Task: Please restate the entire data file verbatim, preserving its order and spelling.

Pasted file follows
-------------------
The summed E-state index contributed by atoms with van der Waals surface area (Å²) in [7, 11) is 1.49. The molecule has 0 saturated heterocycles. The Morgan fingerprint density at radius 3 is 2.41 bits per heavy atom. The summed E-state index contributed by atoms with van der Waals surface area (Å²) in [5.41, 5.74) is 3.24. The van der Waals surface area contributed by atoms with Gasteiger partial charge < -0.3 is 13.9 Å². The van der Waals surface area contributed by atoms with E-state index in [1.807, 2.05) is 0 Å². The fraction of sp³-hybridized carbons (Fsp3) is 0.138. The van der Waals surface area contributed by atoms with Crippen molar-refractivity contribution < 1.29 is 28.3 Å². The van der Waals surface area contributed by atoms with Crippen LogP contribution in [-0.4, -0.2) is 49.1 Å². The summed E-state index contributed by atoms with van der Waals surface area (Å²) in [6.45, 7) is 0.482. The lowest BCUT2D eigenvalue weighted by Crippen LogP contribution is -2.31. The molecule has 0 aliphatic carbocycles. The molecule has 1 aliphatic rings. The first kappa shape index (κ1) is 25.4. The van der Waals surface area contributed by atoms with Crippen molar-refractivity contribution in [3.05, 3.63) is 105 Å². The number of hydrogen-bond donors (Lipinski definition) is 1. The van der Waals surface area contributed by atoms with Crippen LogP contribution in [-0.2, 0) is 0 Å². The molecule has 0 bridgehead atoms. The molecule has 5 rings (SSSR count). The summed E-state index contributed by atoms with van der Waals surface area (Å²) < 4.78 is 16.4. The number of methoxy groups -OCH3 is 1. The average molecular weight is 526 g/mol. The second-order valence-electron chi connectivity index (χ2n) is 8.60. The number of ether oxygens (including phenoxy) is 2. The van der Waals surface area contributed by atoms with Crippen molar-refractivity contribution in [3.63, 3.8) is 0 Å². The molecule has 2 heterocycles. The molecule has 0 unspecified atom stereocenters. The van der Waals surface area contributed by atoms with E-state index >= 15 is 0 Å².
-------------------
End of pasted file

The summed E-state index contributed by atoms with van der Waals surface area (Å²) in [7, 11) is 1.49. The molecule has 0 saturated heterocycles. The Morgan fingerprint density at radius 3 is 2.41 bits per heavy atom. The summed E-state index contributed by atoms with van der Waals surface area (Å²) in [5.41, 5.74) is 3.24. The van der Waals surface area contributed by atoms with Gasteiger partial charge < -0.3 is 13.9 Å². The van der Waals surface area contributed by atoms with E-state index in [1.807, 2.05) is 0 Å². The fraction of sp³-hybridized carbons (Fsp3) is 0.138. The van der Waals surface area contributed by atoms with Crippen molar-refractivity contribution < 1.29 is 28.3 Å². The van der Waals surface area contributed by atoms with Crippen LogP contribution in [-0.4, -0.2) is 49.1 Å². The summed E-state index contributed by atoms with van der Waals surface area (Å²) in [6.45, 7) is 0.482. The lowest BCUT2D eigenvalue weighted by Crippen LogP contribution is -2.31. The molecule has 0 aliphatic carbocycles. The molecule has 1 aliphatic rings. The first kappa shape index (κ1) is 25.4. The van der Waals surface area contributed by atoms with Crippen molar-refractivity contribution in [3.05, 3.63) is 105 Å². The number of hydrogen-bond donors (Lipinski definition) is 1. The van der Waals surface area contributed by atoms with Crippen LogP contribution in [-0.2, 0) is 0 Å². The molecule has 0 bridgehead atoms. The molecule has 5 rings (SSSR count). The summed E-state index contributed by atoms with van der Waals surface area (Å²) < 4.78 is 16.4. The number of methoxy groups -OCH3 is 1. The average molecular weight is 526 g/mol. The second-order valence-electron chi connectivity index (χ2n) is 8.60. The number of ether oxygens (including phenoxy) is 2. The van der Waals surface area contributed by atoms with Crippen molar-refractivity contribution in [3.63, 3.8) is 0 Å². The molecule has 2 heterocycles. The molecule has 0 unspecified atom stereocenters. The van der Waals surface area contributed by atoms with E-state index >= 15 is 0 Å².